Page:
Canada geese on Victoria’s Inner Harbour on a winter’s day.


A late afternoon walk along the David Foster Harbour Pathway took us to the Fisherman's Wharf. At the end of it are 33 private float houses. Living there with those views must rock. Did anyone see Sleepless in Seattle? Wrong city, I know. Nevertheless, I was looking for my Tom Hanks, but alas, the place was deserted. (That’s a mannequin on the deck of the house at left.) Victoria, BC.


Another meal, another farm-to-fork, local restaurant. Victoria supports its independent establishments.


Mostly frozen fountain at the Legislature Building. Victoria is having an unseasonably cold snap, though today wasn’t bad; it was in the mid 30s F.


Food truck fare at the courtyard of the Royal BC Museum. Twin-patty burger with aioli and beets, a chickpea burger, fresh-fried vegetable chips, and local orange cream soda from Dead Beetz food truck.


Wooly mammoth at the excellent Royal BC Museum, covering the province’s nature and peoples. Don’t miss the collection of totem poles, and the exhibit of First Nation languages. There’s a valiant effort to keep the rich languages alive but many are endangered, with a dwindling number of fluent speakers.


It’s definitely sweater weather, so a little shopping is in order. Ned ended up with a sweater he liked at a price he liked down the street at the Salvation Army thrift store. Victoria, BC.


Funky town: Downtown Victoria has its share of tattoo parlors, head shops, and stores selling comic books, games, and vintage clothing.


Canadian artist Robert Bateman’s wildlife paintings are world famous. I like this sweet one titled “Salt Spring Sheep.” The artist still lives on nearby Salt Spring Island and now dedicates his life to protecting nature and getting kids out to experience nature. The Robert Bateman Centre at Victoria’s Inner Harbour has a collection of his work.


The view from the renovated rooms at the venerable Empress are, well, empressive. I can see the Legislature Building, the Inner Harbour, the Royal BC Museum, really all of Victoria from this cozy but comfy corner room.


Tall trees in Victoria: The dog-friendly trails around Hatley Castle and Royal Roads University in Victoria, BC, go through streams and old-growth forests.


Updated classic: The new Q Bar at the Empress, with its mod portraits of Queen Victoria, is a great spot for a nightcap, or a daycap.


The fun and funky style at the Hotel Zed, an affordable motel with ‘70s flair attracting cyclists, families, and hip millennials. Victoria, BC


Veganlicious delights in an upscale setting at be love on Blanshard Street, Victoria. The green curry bowl and Mama’s Magic hot tonic (honey, ginger, lemon, cayenne) is a warming winter combo.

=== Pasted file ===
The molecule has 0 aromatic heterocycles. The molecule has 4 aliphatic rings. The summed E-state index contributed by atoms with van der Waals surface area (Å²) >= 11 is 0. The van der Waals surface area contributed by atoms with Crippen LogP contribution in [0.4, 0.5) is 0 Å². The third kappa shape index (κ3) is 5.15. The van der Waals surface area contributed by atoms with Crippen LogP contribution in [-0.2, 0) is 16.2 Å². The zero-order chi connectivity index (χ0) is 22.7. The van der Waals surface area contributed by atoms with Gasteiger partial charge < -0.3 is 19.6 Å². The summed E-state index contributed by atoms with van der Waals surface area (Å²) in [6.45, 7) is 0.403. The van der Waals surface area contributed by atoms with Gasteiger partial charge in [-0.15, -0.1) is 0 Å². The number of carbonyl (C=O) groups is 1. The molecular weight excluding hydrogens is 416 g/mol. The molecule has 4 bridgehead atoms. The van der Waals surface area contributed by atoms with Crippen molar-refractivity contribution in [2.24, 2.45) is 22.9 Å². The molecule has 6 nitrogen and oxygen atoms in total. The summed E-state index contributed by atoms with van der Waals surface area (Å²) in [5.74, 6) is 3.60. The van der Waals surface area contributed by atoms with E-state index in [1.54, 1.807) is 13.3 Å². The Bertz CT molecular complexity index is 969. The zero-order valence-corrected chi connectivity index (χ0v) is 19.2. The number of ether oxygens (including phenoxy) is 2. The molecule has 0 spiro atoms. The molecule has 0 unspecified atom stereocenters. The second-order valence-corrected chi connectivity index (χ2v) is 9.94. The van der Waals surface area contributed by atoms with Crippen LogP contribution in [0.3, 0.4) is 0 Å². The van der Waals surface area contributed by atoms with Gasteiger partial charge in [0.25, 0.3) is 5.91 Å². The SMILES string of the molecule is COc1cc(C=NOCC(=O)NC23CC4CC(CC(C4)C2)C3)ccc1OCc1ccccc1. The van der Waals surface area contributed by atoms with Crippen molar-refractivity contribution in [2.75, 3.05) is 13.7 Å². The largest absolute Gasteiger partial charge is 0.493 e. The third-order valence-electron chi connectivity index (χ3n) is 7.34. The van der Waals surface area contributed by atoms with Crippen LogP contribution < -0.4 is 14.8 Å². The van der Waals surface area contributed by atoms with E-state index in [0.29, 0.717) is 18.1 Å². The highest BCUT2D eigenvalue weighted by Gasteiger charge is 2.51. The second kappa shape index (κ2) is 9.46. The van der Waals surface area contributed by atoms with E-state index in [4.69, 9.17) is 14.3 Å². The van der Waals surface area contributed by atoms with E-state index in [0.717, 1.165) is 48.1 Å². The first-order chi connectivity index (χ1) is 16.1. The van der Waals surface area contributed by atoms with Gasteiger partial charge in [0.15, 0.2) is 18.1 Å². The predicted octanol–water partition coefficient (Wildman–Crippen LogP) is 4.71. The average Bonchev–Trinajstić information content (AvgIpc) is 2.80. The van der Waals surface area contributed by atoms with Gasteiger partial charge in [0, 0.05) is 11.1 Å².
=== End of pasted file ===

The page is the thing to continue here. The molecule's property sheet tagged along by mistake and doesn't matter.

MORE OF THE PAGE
Dusk and dark come early (by 4pm) in winter. View from a room window of the Empress, Victoria’s most famous hotel and one of its oldest. The Edwardian chateau-style hotel opened in 1908.


Retro cool: A working postal chute, going all the way to the sixth floor, at the Fairmont Empress. You write a letter, put it in an envelope, seal it, stamp it, and put it in the chute. Days later, the recipient gets the actual letter. Nifty, eh?


I can see the USA from here: Dallas Road, along the water, is a favorite spot to run, or walk the dog. In the distance one can just make out the Olympic Mountains of Washington State.


Seaside getaway: A few miles outside downtown Victoria, in the village of Oak Bay, the Oak Bay Beach Hotel is a sumptuous retreat with seaside views, luxe suites, outdoor heated mineral pools, and several dining spaces, like this one.


The most scenic, fun and convenient way to get from Vic to Van is via seaplane.


What a way to arrive in Vancouver: by seaplane.


The massive statement bar at the hot restaurant Nightingale, serving New Canadian cuisine, in Vancouver. The secret to getting a table is to accidentally have a really late lunch. Kate Rogers and I had the place to ourselves.


I can see why Vancouver’s Marine Building, with its Art Deco facade, at 355 Burrard Street, has had cameos in many movies and TV shows. Formidable and fancy!


I’m not at an aquarium; I’m at the airport. Vancouver International (YVR) has everything to delight, inspire, entertain, eat, and otherwise survive a layover. Best of all is the in-airport Fairmont hotel with views of arriving and departing planes. If I ever have get stuck at an airport, make it this one.


Bye, BC! Even during a cold snap, the region is warm and inviting, made warmer by the company of friends (and their furry friends). Hope to see British Columbia pals I missed next time!


This is the second in a series of two posts; see the first one here.

Photos © Norie Quintos.